The Yisrael Family Farm – Why We Did It?

They say a journey of a thousand miles starts with one step.  The Yisrael Family Farm is one step of that thousand mile journey.  Starting in 2008 with 90 sq ft of gardening space, this year we will have over 1000 sq ft of space in which to provide food for ourselves and and our neighborhood.

What would cause someone gainfully employed in computer world, used to interacting with inanimate objects switch focus and establish a homestead in the the middle of city?

A simple look read of will give you the one of the answers.  Not a day passes that some vegetable or meat product is recalled for e. coli, salmonella or the silent killer botulism.

Routinely, people find things in their food from hairs to bugs.  Even if the food is organic, the situation remains the same.  Our food supply is highly contaminated with foreign materials.

Why is our food in such bad shape?  Who is responsible for this widespread contamination?

Ask food purists and they will tell you it's the fault of large companies who use unsafe products to manufacture foods.  Other say that agricultural producers don't care about the cleanliness of the animals or their living quarters which breeds disease.  Some even point the finger at capitalism as a whole and say that if isn't wasn't all about money we would have better food.

At one time, I was also into the blame game.  Let's blame it on capitalism, large companies, the FDA, the USDA or others.  It's their job to keep our food safe.

In 2008, the real estate and stock market crash forced me to rethink my ideas.

In years preceding 2007, the sub-prime mortgage market was thriving.  Loans were being given to people who couldn't really afford them.  As long as home prices increased everyone was good.  Appraisers, loan officers, mortgage brokers & real estate agents all knew that at some point this would come to an end, but loans would still be written to anyone.  It was even said in come circles that a person picking up cans for a living could get a home loan.  As long as home prices rose, lenders didn't mind writing bad loans because they could always foreclose on a property whose value was going up.

Sometime in 2007 the real estate bubble popped.  Home prices started dropping rapidly.  Many people found themselves in loans where the property was worth less than the loan.  Panic was everywhere.  This soon spread to the credit markets.  Even with lowering interest rates everyone could see that this was spiraling out of control.  With the merger of Bear Stearns and JP Morgan, Fannie Mae and Freddie Mac were next.  After guaranteeing 6 billion in loans, many sub-prime, they were bailed out by the government raising the national debt by 800 billion dollars.

I know, I know, what does this all have to do with starting a homestead?  EVERYTHING.

Many economists called this crash a lesser depression due to the amount of foreclosures, the stock market crash and it's impact on the economy.

Once again the blame game started.  It's the banks fault because they gave loans to people who really couldn't afford them.

This is when I came to the realization of where the REAL blame was for everything from the food crises and the stock market.  The blame was on US.  That's right, you and me.  It's our fault that we have GMO food, it's our fault that we had government bailouts to save the economy raising the national debt over 800 billion at the stroke of a pen, and when the economy crashes completely and we are FORCED to return to a simpler way of life the blame will be on US.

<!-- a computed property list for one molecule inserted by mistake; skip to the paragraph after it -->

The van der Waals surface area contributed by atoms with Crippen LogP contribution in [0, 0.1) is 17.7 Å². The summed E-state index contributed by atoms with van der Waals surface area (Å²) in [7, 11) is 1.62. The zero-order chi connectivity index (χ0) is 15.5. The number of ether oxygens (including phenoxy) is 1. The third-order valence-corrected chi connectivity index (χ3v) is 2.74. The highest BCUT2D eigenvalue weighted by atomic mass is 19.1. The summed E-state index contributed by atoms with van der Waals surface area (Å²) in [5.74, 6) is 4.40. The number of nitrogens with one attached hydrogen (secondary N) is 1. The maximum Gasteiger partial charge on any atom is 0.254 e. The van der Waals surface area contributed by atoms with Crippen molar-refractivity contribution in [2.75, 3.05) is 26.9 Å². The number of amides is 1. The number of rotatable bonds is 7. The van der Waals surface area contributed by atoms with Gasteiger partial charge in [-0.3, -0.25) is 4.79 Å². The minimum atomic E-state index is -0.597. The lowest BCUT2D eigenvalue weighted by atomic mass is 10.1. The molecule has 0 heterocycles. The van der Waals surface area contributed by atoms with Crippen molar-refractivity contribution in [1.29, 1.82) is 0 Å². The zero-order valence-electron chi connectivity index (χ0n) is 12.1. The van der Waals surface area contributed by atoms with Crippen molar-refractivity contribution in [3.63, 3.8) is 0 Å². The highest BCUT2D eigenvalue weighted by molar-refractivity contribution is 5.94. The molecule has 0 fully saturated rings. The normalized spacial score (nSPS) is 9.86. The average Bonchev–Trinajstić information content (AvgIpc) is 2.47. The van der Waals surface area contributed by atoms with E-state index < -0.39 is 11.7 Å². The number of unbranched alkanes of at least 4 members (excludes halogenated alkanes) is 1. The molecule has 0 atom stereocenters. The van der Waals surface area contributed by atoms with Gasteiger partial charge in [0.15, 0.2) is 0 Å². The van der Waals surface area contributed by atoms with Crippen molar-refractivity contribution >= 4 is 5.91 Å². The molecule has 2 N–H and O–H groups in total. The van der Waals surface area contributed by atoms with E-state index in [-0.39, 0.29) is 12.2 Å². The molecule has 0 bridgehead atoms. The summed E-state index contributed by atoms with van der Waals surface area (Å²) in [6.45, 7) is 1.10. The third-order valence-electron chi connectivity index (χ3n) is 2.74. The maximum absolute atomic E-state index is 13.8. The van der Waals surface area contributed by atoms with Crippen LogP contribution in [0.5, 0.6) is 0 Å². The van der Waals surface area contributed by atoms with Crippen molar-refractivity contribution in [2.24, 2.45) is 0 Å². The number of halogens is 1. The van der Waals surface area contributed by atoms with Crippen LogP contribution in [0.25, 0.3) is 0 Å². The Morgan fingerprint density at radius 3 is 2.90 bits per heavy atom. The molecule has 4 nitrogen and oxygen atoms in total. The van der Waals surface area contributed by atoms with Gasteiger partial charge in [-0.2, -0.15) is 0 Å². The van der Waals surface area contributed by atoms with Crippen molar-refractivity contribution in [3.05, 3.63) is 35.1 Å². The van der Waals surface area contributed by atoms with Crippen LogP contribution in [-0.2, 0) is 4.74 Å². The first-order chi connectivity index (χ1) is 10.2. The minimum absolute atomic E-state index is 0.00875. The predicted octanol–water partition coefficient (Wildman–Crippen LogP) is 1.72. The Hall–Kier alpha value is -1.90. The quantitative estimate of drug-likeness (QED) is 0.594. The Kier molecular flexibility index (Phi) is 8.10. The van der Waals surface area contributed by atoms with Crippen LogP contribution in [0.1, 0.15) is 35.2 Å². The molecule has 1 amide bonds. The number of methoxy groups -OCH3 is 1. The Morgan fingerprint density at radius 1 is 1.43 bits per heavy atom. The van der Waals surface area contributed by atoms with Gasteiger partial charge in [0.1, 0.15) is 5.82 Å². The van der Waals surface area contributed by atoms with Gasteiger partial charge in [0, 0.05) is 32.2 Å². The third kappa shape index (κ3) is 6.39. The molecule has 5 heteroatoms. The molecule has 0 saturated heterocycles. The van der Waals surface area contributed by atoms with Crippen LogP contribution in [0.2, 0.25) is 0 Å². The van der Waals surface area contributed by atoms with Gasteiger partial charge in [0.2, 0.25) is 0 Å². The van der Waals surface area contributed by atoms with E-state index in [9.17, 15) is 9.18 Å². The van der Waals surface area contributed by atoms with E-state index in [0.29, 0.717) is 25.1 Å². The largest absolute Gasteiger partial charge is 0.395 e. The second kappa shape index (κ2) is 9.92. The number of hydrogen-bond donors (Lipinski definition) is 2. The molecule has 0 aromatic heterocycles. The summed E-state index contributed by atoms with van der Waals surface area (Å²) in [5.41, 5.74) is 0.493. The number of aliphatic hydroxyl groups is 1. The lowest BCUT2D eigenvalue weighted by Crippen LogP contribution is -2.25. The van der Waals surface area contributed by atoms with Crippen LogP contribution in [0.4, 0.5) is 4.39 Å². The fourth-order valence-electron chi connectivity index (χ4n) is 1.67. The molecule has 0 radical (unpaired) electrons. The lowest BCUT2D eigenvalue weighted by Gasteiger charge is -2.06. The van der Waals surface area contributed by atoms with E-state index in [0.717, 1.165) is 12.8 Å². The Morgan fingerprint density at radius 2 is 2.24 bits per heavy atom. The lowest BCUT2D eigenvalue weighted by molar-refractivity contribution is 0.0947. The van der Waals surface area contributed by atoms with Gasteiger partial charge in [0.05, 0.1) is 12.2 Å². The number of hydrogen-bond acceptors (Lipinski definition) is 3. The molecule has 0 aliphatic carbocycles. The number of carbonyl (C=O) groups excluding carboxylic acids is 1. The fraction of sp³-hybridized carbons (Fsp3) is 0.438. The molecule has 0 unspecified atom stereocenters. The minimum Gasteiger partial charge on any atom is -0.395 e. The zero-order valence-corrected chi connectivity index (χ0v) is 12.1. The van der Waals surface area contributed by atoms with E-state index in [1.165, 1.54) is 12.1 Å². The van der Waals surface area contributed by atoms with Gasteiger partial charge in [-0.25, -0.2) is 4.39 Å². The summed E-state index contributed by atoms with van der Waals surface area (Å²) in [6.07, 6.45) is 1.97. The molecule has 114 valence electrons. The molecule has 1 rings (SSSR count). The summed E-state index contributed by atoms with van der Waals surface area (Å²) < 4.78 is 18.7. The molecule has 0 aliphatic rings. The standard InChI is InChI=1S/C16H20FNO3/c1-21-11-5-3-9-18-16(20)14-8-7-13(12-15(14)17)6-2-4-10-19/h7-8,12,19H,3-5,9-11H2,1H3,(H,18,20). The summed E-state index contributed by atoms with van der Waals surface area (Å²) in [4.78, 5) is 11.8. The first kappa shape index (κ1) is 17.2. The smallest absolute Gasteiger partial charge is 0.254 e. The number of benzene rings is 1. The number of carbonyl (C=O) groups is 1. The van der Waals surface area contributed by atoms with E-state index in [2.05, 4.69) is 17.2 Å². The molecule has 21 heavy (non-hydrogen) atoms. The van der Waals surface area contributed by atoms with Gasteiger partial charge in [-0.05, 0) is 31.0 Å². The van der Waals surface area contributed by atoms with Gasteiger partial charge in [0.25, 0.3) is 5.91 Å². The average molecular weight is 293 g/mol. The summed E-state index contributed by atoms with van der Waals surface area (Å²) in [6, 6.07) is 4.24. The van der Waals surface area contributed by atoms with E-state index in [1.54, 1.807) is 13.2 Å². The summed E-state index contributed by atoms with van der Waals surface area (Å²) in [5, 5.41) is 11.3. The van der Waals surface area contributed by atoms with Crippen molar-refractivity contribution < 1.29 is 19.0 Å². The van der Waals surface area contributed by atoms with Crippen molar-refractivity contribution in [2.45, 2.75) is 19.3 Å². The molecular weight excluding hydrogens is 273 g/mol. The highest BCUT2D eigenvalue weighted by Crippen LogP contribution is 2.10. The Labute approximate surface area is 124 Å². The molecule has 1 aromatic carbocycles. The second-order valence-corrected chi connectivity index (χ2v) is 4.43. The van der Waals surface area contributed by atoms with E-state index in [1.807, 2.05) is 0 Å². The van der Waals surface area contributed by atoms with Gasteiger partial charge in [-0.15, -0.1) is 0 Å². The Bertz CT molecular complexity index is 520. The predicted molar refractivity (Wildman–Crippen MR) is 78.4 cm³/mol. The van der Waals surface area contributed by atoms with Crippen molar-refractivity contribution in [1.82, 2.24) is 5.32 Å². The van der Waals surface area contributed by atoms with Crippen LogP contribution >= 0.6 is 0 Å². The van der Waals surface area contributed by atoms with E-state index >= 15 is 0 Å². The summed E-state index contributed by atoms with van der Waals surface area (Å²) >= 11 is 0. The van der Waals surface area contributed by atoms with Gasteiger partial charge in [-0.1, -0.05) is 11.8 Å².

Why?  Agricultural history in the US gives us some answers.

Pre-1900 90% of the population in America was involved in Agriculture which due to labor was confined to small scale agriculture.  Small scale farming was such that most people lived off the food they grew on their land and bartered for those things that did not produce.  Their lifestyle was based on self-sufficiency, community participation and community work.  Each homestead grew what they needed and preserved what they grew for winter and some even produce textiles for clothes and shoes.  If hard times came or a crop failed, no worry, they grew enough of each crop that they could continue to eat.  During this time a farmer was a symbol of autonomy & economic self-determination.

In 2012, it is estimated that all the food grown circulated in America is produced by 2-6 percent of the population.  Farming is no longer a way to feed your family and take care of yourself.  Agriculture is seen as separate from nature now is a commercial enterprise to provide a commodity for consumers.  Many farmers don't eat the crops they grow for the consumers.  They have become price-takers, and must take market price for products.  Farmers, depending on a consumer driven market that always wants more for less, many corners are cut.  Tomatoes are picked green for transport then bombarded with ethylene gas to turn them red for sale.  Plant genes are modified to make them undesirable for to pests or disease resistant without attention paid to how it might impact the overall ecosystem.  This all compounded by the fact that the average piece of fruit of vegetable travels 1500 miles from farm to plate creates a system that can only be called agricultural from a PURELY commercial sense.

This paved the way for the Monsanto's, Eli Lilies, and the mass takeover of the organic companies by huge commercial conglomerates.  It's natural to stray away from turning the mirror on ourselves for these proliferation's but







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